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Hi all. First a question - what 'friends'? People I find on this site?

Secondly, to get this done: people might be interested in my writing, in which case feel very free to find my 'What Empty Things Are These', available from Regal House Publishing (my publisher), Amazon, Barnes&Noble, Foyles, Booktopia, and orderable from any bookshop. 

And here's the synopsis:

In 1860’s Britain there is nothing unusual in a man beating his wife or impregnating the servant girls. When George Hadley’s aggression triggers a stroke and coma, his wife discovers all she thinks of as hers is to pass to her ten-year-old son Toby. Facing impoverishment, Adelaide seems as powerless as her ladies’ maid, Sobriety.         Beyond the petit point work of the parlour and the strictures of religion and social expectation, these two women of different class remake the rules and go out to discover what lies beneath the drapes and tassels of Victorian Britain. They learn that life is urgent, exciting… but cheap. Each undergoes a loss of innocence, as well as a few unexpected adventures into alleyways, a tunnel and a séance, while becoming aware of the dark and heart-rendingly abusive underside of respectable English society.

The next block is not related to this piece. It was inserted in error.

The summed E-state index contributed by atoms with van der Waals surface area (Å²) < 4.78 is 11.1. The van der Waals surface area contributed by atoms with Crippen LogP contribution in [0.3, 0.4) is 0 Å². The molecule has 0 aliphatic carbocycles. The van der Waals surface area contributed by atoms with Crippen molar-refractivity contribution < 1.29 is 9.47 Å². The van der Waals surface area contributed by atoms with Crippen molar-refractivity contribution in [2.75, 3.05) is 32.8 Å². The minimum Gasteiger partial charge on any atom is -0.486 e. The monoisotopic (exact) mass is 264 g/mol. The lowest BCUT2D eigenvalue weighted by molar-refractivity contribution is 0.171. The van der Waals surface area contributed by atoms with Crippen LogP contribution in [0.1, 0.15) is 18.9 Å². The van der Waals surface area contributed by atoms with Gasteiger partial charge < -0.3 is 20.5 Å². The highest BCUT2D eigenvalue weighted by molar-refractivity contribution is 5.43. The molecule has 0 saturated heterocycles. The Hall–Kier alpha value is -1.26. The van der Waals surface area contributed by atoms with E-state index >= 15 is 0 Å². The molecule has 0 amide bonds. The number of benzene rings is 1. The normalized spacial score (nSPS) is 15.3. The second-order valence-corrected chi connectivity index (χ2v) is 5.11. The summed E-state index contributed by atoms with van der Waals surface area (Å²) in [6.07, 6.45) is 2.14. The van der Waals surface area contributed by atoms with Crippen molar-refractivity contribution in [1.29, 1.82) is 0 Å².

What Empty Things are These is about what happens to women who look into the face of this newly industrialised and technological, and still patriarchal, age. Change is everywhere. Some, such as Adelaide and Sobriety, walk toward it, while others, such as the Hadley’s housekeeper Mrs Staynes, are terrified by it. Even domestically, they discover, change comes about when the patriarch ceases to be head. 

Adelaide and Sobriety discover that contradiction, fraud and farce abound. Spiritualists prey on those left behind by these strident times; women are encased in clothing that imply both modesty and sexuality; wealth flows to the powerful who prey upon the weak. Adelaide and Sobriety, in their way, show us that every era has secrets that must be uncovered for real social progress. 

But the truth of the age is encapsulated for them, and us, in the underlying tale of the vulnerable urchin girl.  ©


 

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